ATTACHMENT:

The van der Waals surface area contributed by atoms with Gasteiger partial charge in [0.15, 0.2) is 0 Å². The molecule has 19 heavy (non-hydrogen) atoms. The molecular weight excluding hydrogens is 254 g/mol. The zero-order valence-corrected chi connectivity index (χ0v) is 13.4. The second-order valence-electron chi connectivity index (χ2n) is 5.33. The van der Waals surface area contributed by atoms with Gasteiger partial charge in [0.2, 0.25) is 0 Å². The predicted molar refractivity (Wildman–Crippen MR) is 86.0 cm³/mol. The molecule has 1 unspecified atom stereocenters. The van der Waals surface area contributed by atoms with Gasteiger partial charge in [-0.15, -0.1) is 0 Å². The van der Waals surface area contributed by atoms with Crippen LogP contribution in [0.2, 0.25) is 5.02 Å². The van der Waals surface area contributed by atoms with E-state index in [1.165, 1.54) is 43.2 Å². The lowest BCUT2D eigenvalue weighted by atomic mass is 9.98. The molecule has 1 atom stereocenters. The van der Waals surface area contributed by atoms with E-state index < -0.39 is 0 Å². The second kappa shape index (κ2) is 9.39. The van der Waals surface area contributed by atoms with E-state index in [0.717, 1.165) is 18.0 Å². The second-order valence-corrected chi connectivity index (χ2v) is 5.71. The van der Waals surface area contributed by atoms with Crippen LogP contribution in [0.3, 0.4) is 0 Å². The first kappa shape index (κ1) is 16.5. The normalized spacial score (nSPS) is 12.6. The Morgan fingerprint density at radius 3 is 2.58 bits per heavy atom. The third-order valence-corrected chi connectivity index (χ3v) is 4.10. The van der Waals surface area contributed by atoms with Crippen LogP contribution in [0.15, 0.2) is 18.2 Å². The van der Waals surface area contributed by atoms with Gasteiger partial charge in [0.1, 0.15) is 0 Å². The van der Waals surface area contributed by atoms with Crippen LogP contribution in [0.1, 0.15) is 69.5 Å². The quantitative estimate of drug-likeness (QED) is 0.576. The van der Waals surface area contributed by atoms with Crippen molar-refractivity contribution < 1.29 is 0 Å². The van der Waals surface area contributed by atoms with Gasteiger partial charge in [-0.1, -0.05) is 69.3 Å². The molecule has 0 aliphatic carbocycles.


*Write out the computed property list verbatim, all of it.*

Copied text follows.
The van der Waals surface area contributed by atoms with Gasteiger partial charge in [0.15, 0.2) is 0 Å². The molecule has 19 heavy (non-hydrogen) atoms. The molecular weight excluding hydrogens is 254 g/mol. The zero-order valence-corrected chi connectivity index (χ0v) is 13.4. The second-order valence-electron chi connectivity index (χ2n) is 5.33. The van der Waals surface area contributed by atoms with Gasteiger partial charge in [0.2, 0.25) is 0 Å². The predicted molar refractivity (Wildman–Crippen MR) is 86.0 cm³/mol. The molecule has 1 unspecified atom stereocenters. The van der Waals surface area contributed by atoms with Gasteiger partial charge in [-0.15, -0.1) is 0 Å². The van der Waals surface area contributed by atoms with Crippen LogP contribution in [0.2, 0.25) is 5.02 Å². The van der Waals surface area contributed by atoms with E-state index in [1.165, 1.54) is 43.2 Å². The lowest BCUT2D eigenvalue weighted by atomic mass is 9.98. The molecule has 1 atom stereocenters. The van der Waals surface area contributed by atoms with E-state index < -0.39 is 0 Å². The second kappa shape index (κ2) is 9.39. The van der Waals surface area contributed by atoms with E-state index in [0.717, 1.165) is 18.0 Å². The second-order valence-corrected chi connectivity index (χ2v) is 5.71. The van der Waals surface area contributed by atoms with Crippen LogP contribution in [0.3, 0.4) is 0 Å². The first kappa shape index (κ1) is 16.5. The normalized spacial score (nSPS) is 12.6. The Morgan fingerprint density at radius 3 is 2.58 bits per heavy atom. The third-order valence-corrected chi connectivity index (χ3v) is 4.10. The van der Waals surface area contributed by atoms with Crippen LogP contribution in [0.15, 0.2) is 18.2 Å². The van der Waals surface area contributed by atoms with Gasteiger partial charge in [0.1, 0.15) is 0 Å². The van der Waals surface area contributed by atoms with Crippen LogP contribution in [0.1, 0.15) is 69.5 Å². The quantitative estimate of drug-likeness (QED) is 0.576. The van der Waals surface area contributed by atoms with Crippen molar-refractivity contribution < 1.29 is 0 Å². The van der Waals surface area contributed by atoms with Gasteiger partial charge in [-0.1, -0.05) is 69.3 Å². The molecule has 0 aliphatic carbocycles.